Want to live for free (sort of) in a historic home? Maryland, Delaware, and Massachusetts all have resident curatorship programs, in which you can live rent-free in a historic home, provided you spend your own time and money renovating it. Contact your state's historic preservation office to see if there's a program like this near you...
posted by dersins on Sep 6, 2007 - 14 comments

Architectural Terra-cotta

Terra-cotta (Italian for "earth-cooked") was once a versatile material for architecture ornamentation. (A short video about the process) [QuickTime] It was generally used to supplement brick and tiles of similar colour in late Victorian buildings. The Natural History Museum in London has been called architect Albert Waterhouse's Terracotta Menagerie. (Take the Terracotta Tour.) Examples of architectural terracotta in America: Buffalo, NY, St. Louis, MO, Washington State, and many, many buildings in NYC (including 200 Gargoyles and Chimera salvaged from lost buildings). Just when you thought the past might be vanishing a little too quickly, terra cotta is coming back in new ways. See also: Understanding and Concerving Terracotta and The Preservation of Historic Glazed Architectural Terra-Cotta.
posted by spock on May 31, 2007 - 8 comments

The Little Fireboat That Could

New York City's oldest fireboat rides again. Built in 1931, the John J. Harvey served for decades, then was retired by the city in 1994. Local boat-lovers rescued it from the scrap-yard and restored it to new glory. Good thing, because the ancient JJH wound up being called back into service one last time, to save New Yorkers during their darkest hour...

The city has showed its gratitude with grant money, and the JJH's story has now become an award-winning children's book praised as a healthy way to discuss the events of September 11th with kids. Come to Pier 63 for a visit or a free ride sometime this summer!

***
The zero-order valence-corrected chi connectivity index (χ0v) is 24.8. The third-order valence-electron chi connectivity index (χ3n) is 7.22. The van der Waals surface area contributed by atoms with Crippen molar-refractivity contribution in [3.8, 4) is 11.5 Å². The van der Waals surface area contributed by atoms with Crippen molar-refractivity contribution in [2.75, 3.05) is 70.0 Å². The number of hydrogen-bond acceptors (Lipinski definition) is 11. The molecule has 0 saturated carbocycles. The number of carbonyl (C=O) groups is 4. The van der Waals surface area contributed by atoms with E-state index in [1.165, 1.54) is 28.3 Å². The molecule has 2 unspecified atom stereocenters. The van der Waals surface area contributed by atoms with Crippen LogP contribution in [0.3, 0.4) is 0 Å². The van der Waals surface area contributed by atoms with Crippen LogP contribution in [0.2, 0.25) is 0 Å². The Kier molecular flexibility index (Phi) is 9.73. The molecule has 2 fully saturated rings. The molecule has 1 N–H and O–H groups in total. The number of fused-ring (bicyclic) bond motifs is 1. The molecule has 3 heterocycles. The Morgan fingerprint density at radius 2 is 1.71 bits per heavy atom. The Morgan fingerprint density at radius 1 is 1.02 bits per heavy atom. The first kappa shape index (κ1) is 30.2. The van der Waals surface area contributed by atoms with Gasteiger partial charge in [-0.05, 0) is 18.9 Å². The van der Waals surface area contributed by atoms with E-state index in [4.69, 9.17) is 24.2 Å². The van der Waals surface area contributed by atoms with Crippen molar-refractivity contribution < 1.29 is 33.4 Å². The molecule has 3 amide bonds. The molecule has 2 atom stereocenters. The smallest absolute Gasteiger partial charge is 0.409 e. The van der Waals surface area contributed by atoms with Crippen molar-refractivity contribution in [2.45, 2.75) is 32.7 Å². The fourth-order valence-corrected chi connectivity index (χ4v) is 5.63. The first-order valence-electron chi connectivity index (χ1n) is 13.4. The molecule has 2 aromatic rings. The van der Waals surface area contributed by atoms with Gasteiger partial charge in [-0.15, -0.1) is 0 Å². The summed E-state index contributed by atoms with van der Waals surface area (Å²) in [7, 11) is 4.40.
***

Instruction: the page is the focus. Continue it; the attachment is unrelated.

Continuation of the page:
posted by hermitosis on Jun 9, 2006 - 13 comments

It's not too late!

Save the 76 Ball. "ConocoPhillips is removing the iconic 76 Balls and replacing them with boring rectangular signs that aren't even orange!" Related story in the Los Angeles Times. Will you help rescue the balls from their sad fate?
posted by Lillitatiana on May 17, 2006 - 39 comments

Digital Funnies: Comics Preservation by Jonathan Barli

Digital Funnies: Comics Preservation by Jonathan Barli. Welcome to Digital Funnies, dedicated to preserving the history of this most neglected of art forms and reintroducing it to scholars and new readers alike. While several well-known titles such as Krazy Kat, Gasoline Alley, and Peanuts are being given their proper due in published form, there is still much of the rich history of comics and cartooning that will more than likely never see print again and worse, fade away with time. [Via Drawn!. And involved in this project is our very own Adam Kempa.]
posted by soundofsuburbia on Mar 23, 2006 - 9 comments

Protect domain names for the Children!

"Each day, tens of thousands of our precious domain names are bought by greedy corporations and squandered for non-sustainable commercial development." But the Domain Name Preservation Society wants to help. Donate your names after you no longer need them, and they will retire protected within the sanctuary. Otherwise, what domains will our children be left with if we do not protect the endangered domain names of today?
posted by TwelveTwo on Jan 19, 2006 - 32 comments

2 Columbus Circle 'Shame Cam'

Shame Cam - 2 Columbus Circle.
posted by xowie on Nov 16, 2005 - 47 comments

Save Yerkes!

The Yerkes Observatory owned and operated by the University of Chicago, and home to the world's largest refracting telescope, is in danger of being sold to a real estate developer. Find out what is being done to save this national treasure and how you can help.
posted by achmorrison on Sep 14, 2005 - 9 comments